Parliament yesterday, passed into law the Mineral Development Fund (MDF) Bill 2014, to provide the legal basis for the disbursement and management of ceded royalties received by government.
The purpose of the bill is to establish a MDF to address the development challenges affecting communities by setting aside a higher proportion of royalties for development projects.
It introduces the mining community development scheme to directly sponsor socio-economic development in communities in which mining operations takes place or which are affected by mining activities.
The fund will provide financial resource for the direct benefit of mining communities, holders of interest in land as well as traditional and local government authorities within mining areas.
Sources of monies for the fund as stipulated in the bill includes, twenty per cent of mineral royalties received by the Ghana Revenue Authority (GRA) on behalf of the republic from mining leases in respect of the mining operations of the holders , monies approved by Parliament, grants, donations, gifts and monies from investment made by the Board of the fund.
The bill also prescribed guidelines for rolling out corporate social responsibility projects, set health and safety standards, tackle environmental issues and resolve issues relating to blasting activities of mining companies, among others.
The Government of Ghana, in 1993 by an Executive Fiat, established MDF meant to provide funds for communities which host mining operations to undertake development projects to mitigate the effects of mining on the environment and support the operating budget of mining sector institutions and some specific mineral related projects.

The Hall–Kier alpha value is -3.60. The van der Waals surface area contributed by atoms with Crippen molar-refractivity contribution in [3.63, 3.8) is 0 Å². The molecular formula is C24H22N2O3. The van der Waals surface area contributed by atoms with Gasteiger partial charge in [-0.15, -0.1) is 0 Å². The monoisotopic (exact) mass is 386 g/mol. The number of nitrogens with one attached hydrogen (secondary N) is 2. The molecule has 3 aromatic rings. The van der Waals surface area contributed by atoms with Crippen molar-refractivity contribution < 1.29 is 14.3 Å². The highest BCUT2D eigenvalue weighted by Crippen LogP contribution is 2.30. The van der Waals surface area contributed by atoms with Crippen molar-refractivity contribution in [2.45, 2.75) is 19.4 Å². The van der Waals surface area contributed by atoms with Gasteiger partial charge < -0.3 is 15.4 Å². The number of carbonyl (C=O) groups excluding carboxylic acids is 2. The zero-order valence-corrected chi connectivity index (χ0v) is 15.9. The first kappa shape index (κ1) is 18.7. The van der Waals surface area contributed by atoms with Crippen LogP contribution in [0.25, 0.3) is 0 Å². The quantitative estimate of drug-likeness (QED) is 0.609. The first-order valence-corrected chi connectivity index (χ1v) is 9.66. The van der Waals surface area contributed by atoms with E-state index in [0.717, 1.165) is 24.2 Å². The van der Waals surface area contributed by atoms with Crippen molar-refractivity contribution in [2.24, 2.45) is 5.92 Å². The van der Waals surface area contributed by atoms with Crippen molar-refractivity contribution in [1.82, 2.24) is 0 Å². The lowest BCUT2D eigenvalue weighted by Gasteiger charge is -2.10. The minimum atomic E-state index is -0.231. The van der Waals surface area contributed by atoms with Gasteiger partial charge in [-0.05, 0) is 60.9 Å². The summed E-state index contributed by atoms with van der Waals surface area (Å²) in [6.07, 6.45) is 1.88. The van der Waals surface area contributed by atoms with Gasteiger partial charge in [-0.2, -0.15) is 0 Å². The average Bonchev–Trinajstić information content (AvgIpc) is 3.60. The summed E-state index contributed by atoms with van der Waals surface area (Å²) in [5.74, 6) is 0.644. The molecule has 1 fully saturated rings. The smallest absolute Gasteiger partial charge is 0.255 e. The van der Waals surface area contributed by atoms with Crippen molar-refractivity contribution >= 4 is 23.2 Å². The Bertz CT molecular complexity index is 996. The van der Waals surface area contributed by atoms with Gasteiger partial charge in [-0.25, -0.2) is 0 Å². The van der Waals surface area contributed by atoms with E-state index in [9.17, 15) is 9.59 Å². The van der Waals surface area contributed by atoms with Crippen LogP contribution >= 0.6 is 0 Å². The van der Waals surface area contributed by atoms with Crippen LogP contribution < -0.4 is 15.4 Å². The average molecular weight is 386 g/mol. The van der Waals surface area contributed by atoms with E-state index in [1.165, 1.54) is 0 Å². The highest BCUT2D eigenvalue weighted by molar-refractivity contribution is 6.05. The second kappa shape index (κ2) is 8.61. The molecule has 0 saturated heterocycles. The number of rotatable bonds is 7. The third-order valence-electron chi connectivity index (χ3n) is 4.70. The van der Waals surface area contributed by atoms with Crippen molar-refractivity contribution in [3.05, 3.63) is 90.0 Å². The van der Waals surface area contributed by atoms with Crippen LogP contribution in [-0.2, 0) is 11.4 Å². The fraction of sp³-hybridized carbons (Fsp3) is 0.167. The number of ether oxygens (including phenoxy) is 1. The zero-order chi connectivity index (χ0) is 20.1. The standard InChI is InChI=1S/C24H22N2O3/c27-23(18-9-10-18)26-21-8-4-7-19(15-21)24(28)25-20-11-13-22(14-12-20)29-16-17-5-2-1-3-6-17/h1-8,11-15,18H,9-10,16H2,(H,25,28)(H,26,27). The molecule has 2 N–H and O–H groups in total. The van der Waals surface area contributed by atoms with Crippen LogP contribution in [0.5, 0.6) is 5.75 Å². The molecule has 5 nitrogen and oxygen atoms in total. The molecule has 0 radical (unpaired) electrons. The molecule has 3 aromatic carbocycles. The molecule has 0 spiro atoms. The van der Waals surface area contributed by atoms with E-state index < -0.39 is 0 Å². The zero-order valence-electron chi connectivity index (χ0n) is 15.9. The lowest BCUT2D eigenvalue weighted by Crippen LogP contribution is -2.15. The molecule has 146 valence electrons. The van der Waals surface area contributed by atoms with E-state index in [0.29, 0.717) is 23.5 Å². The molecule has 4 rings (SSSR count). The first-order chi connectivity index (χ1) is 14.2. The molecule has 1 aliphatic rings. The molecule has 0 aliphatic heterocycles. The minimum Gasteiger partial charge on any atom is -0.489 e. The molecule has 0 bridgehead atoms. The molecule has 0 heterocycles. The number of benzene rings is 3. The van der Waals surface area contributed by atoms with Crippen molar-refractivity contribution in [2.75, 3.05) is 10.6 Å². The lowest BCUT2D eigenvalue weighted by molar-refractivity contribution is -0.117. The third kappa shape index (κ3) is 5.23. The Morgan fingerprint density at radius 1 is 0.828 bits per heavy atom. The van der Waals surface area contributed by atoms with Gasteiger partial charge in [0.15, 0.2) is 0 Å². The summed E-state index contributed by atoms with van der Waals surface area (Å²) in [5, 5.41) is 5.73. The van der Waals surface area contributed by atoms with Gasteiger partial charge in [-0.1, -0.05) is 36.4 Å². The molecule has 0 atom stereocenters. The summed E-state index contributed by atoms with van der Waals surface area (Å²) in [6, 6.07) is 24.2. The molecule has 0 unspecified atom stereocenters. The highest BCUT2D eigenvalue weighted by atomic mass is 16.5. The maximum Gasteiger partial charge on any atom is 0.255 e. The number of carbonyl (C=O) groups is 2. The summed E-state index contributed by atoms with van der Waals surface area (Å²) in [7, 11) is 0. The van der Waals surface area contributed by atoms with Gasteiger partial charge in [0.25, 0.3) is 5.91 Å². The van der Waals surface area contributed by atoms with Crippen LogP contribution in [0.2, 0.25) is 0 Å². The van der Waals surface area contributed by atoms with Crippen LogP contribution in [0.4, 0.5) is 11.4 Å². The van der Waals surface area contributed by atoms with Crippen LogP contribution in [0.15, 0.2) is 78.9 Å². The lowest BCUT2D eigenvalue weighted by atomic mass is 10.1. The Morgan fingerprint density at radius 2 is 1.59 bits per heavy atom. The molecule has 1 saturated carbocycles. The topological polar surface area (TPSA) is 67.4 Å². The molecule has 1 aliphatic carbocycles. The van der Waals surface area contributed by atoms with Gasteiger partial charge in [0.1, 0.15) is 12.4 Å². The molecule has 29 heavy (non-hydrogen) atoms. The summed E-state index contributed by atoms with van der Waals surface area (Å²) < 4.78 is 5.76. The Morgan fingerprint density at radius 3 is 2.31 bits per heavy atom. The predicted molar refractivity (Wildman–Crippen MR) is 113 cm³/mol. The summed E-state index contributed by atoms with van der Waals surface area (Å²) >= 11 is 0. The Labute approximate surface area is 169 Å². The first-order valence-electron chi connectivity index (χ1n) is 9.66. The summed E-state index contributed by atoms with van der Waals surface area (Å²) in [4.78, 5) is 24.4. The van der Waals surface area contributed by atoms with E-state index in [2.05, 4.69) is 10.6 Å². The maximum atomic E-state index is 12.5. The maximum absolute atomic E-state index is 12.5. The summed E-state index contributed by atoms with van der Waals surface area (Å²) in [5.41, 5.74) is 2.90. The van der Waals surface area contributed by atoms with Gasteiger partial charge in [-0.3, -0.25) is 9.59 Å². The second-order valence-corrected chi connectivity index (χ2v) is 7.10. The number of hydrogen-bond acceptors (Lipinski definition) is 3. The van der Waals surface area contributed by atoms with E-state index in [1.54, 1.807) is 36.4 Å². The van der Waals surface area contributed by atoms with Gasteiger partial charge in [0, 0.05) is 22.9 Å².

But after several years of existence, the fund has not been used for the purpose for which it was established, hence, the legislation to back it in order to avert misappropriation.
Ghana has a long history of mining, stretching back to the days of gold trading during the tenth century. Today, the country is the second largest gold producer on the continent after South Africa, and is indisputably the mining hub of West Africa.
According to the Ghana Statistical Service, the mining sub-sector grew remarkably by 14.3% in 2011 compared to the 8.3% it recorded 2010. By this growth, the mining industry was the third behind the Oil & Gas and Construction sub-sectors which were up by 192.2% and 20% respectively. Ghana's mining sector contributed in no small measure to the impressive 14.4% GDP growth the economy chalked in the year.
According to the Gold and Fields Mineral Survey, Ghana was the 9th leading producer of gold in the World and the 2 in Africa despite the 2% decrease in production from 92 tonnes in 2010 to 91 tonnes in 2011.
Source:ISD ( Gilbert Ankrah)